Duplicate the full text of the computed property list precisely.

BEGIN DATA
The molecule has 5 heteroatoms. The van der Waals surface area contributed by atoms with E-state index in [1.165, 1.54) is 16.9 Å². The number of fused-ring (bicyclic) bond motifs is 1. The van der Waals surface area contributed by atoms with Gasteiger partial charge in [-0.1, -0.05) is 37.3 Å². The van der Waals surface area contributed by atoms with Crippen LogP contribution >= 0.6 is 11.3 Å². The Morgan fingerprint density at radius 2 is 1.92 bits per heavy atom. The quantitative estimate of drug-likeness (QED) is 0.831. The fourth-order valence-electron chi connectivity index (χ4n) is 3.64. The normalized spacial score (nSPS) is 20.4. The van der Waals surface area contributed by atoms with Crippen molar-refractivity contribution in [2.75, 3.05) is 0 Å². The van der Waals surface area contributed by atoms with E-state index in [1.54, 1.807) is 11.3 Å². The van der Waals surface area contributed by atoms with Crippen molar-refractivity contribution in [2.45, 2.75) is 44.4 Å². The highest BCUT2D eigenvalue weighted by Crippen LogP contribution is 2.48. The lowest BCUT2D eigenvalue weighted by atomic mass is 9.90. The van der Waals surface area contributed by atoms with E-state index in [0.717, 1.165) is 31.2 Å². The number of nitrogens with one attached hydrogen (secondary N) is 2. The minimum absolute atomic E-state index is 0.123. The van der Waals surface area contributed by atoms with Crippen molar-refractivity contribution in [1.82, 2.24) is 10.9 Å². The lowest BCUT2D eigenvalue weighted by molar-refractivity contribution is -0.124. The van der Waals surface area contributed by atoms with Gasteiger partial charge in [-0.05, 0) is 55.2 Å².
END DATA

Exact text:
The molecule has 5 heteroatoms. The van der Waals surface area contributed by atoms with E-state index in [1.165, 1.54) is 16.9 Å². The number of fused-ring (bicyclic) bond motifs is 1. The van der Waals surface area contributed by atoms with Gasteiger partial charge in [-0.1, -0.05) is 37.3 Å². The van der Waals surface area contributed by atoms with Crippen LogP contribution >= 0.6 is 11.3 Å². The Morgan fingerprint density at radius 2 is 1.92 bits per heavy atom. The quantitative estimate of drug-likeness (QED) is 0.831. The fourth-order valence-electron chi connectivity index (χ4n) is 3.64. The normalized spacial score (nSPS) is 20.4. The van der Waals surface area contributed by atoms with Crippen molar-refractivity contribution in [2.75, 3.05) is 0 Å². The van der Waals surface area contributed by atoms with E-state index in [1.54, 1.807) is 11.3 Å². The van der Waals surface area contributed by atoms with Crippen molar-refractivity contribution in [2.45, 2.75) is 44.4 Å². The highest BCUT2D eigenvalue weighted by Crippen LogP contribution is 2.48. The lowest BCUT2D eigenvalue weighted by atomic mass is 9.90. The van der Waals surface area contributed by atoms with E-state index in [0.717, 1.165) is 31.2 Å². The number of nitrogens with one attached hydrogen (secondary N) is 2. The minimum absolute atomic E-state index is 0.123. The van der Waals surface area contributed by atoms with Crippen molar-refractivity contribution in [1.82, 2.24) is 10.9 Å². The lowest BCUT2D eigenvalue weighted by molar-refractivity contribution is -0.124. The van der Waals surface area contributed by atoms with Gasteiger partial charge in [-0.05, 0) is 55.2 Å².